Tuesday, August 3

On the Subject of Farming

To most people in the UK the Machiavellian maneuvering of EU officials and politicians to decide which EU Commissioner becomes responsible for what portfolio is of no interest whatsoever since it is regarded as an irrelevance.

In actuality, who the power players in the EU are is more relevant than who are the political heads of government ministries in Westminster, or indeed the members of the Scottish executive. The levers of power in the UK have long been transferred from Westminster to Brussels.

Thus it is a very relevant subject to every British Farmer as to who the next EU Farm Commissioner is to be.

The favorite is Dutch Farm Minister Cees Veerman closely followed by the Danish Farm Minister Marianne Fischer Bole, who is a radical CAP reformer. Though Mr. Veerman is much favored by his fellow bureaucrats at the heart of Europe his fellow countrymen seem reluctant to nominate him.

Another contender is the Finnish Commissioner despite the fact that he has no direct experience, or apparent knowledge of agriculture.

In all this confusion, to which British Farmers are largely unaware, essential questions remain unasked in the UK's newspapers.

Why is there a need for a Farm Commissioner ?

The answer is because the UK is subject to the Common Agricultural Policy (CAP) of the European Union !

Is this costly to the UK ?

Well the answer is, for last year that I have been able to find figures the cost of CAP to the UK is at leat £4.5 billion, and that was back in 1998. According to The Institute of Economic Affairs that was a serious underestimation; by now the true net cost of CAP on the British Tax payer is estimated to be at least £6 billion and rising.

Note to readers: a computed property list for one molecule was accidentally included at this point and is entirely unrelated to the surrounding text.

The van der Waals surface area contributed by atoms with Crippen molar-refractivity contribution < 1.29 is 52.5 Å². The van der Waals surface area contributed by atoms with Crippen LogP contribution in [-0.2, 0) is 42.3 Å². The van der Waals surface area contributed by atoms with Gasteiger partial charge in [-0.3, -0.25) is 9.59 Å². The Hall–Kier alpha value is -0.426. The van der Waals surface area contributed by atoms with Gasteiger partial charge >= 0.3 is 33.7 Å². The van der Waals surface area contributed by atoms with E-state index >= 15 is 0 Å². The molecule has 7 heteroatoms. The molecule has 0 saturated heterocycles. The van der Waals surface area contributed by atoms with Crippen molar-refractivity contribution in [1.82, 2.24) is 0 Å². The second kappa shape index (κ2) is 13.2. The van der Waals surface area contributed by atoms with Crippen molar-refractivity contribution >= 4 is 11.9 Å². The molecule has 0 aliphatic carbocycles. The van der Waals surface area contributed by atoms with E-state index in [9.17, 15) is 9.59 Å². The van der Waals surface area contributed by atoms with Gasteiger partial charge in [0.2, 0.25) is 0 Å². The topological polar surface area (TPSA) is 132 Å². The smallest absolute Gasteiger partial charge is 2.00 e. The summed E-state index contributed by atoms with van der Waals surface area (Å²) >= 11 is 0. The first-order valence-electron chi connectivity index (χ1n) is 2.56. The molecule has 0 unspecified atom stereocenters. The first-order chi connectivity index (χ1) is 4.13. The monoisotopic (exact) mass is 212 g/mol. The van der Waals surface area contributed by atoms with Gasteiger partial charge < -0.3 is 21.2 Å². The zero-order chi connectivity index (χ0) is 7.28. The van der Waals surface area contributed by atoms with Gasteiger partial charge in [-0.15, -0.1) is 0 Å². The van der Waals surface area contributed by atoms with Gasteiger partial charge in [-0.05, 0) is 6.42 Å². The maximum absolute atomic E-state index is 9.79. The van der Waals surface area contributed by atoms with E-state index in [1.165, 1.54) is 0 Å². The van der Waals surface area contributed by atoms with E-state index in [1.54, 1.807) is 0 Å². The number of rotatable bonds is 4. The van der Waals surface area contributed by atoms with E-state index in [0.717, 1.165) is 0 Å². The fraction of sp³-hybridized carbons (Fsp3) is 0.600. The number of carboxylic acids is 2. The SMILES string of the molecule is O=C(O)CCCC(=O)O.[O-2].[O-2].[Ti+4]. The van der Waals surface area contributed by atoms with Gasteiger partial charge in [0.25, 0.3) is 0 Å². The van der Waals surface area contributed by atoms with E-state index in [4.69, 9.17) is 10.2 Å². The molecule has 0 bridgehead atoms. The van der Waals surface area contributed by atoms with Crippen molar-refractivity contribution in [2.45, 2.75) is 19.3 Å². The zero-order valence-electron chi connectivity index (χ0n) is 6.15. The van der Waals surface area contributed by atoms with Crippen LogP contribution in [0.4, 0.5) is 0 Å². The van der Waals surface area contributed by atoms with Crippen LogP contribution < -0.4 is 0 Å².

Adherence to the Common Agricultural Policy is the major economic cost of the UK's membership of the European Union.

This raises two more questions: Why does CAP exist and two, why are we paying so much into it?
The answer is to prevent inefficient French farmers from rioting on the streets of Paris and two, because the UK is a member of the EU.
The essential fact is that the UK does not have an agricultural policy of its own; we have to rely on the common policy determined collectively by the now 25 member states. All at great cost to British subjects.
Can all this be reformed? According to Margaret Becket the political head of the Department of Environment, Food and Rural Affairs Britain will be 'leading the pack' in pursuing reform.
Talks at the heart of Europe are always dominated by speculation as to whether the Greeks will play ball with the Fins, Danes, Irish or Potuguese or any other combination. The French, by the way, tend not to play ball on principle.
All in all what should be a very British Subject is a very European issue.
So what do we do ? Are we perhaps better of out ?
Questions should be directed to readers MPs, who by the way will be back from their summer holidays in the first week of September , for two weeks before they go away again for another six weeks rest.

With thanks to The Farmers Guardian 30 July 04, IEA Occasional Paper 99 - Dr Brian Hindly and Martin Howe QC and The Death of British Agriculture - Dr Richard North

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